"Girls! Girls! Girls!" I remember calling out, trying to restore order to the chatty-wild young ladies in my Sacred Heart classroom many years ago in Hoboken. And everytime I shouted, I remember amusing myself thinking, "Geeze-I sound like a Camden billboard." (Yes, sometimes Billy Crystal lives in my head.) Admittedly it is hard not to draw a line to sexual innuendo at every turn when you are the English/P.E. teacher to a bunch of high school girls who are trapped inside a boyless institution for hours on end. I had to be prepared because they drew that line every chance they got. I always thought, when my kids ask, I'll surely be ready to answer. And I am.
I thought of my readiness again when Uncle Pat (my Godfather, the best one there is, a fact that is important) sent me an email-giggle regarding one of Kit's cute little sayings. "The day is not too far off when you will be hit with the big question of where did I come from and how did I get here, etc." he wrote.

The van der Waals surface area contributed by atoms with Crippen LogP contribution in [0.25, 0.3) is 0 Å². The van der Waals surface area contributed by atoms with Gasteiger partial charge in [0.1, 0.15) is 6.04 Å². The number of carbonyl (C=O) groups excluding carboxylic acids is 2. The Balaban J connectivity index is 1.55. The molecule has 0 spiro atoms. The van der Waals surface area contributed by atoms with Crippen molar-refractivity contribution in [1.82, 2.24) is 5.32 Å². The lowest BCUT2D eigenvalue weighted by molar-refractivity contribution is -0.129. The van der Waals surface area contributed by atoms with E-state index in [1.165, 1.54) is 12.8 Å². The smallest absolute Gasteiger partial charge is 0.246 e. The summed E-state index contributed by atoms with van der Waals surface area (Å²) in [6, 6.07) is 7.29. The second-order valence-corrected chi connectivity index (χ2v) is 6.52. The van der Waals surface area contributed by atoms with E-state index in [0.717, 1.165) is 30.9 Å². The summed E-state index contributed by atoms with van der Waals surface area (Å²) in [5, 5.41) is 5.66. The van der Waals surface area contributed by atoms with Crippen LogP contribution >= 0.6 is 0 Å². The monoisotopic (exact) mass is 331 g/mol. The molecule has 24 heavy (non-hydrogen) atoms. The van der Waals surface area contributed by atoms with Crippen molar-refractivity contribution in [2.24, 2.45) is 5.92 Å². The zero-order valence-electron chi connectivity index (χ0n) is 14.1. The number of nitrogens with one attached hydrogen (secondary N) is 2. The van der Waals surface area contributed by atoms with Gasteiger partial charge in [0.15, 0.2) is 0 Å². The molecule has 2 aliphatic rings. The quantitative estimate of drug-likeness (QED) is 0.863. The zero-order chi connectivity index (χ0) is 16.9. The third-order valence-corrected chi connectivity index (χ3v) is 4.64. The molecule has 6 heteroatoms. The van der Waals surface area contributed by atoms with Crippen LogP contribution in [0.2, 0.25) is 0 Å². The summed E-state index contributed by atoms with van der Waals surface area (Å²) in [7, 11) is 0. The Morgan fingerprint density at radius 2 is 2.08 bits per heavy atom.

We were both wrong.
Instead, one night before bed, my darling six-year-old with her covers tucked up under her chin told ME where babies come from: "May said that to have a baby, a man . . . " shall I save you from her clear and correct description? (If you are trying to think what it was like to be me, make sure you insert those two, big, innocent baby blues looking at you for confirmation. Blink. Blink.)
First, I silently forgave May (who has teenage brothers and clearly academic understanding of biology), then aided by angels, I answered "Yes, but that doesn't decide that there is a baby. That's still up to God. It's a big mystery. That's why some people have lots of babies and some people have none. It's alllll up to God."
Still young enough to cling to all things magical, she liked that, and I hadn't heard from her since. Until early this morning, when she was reading a newspaper and asked, "What's sex again?"
I decided to think animals, and came up with a cursory but usable definition for reproduction. I spoke slowly and clearly, with my heart stuck somewhere in my throat. Then I held my breath.
"No," she looked at me blankly. "I mean like here, it says "Sex:Female. What does that mean?"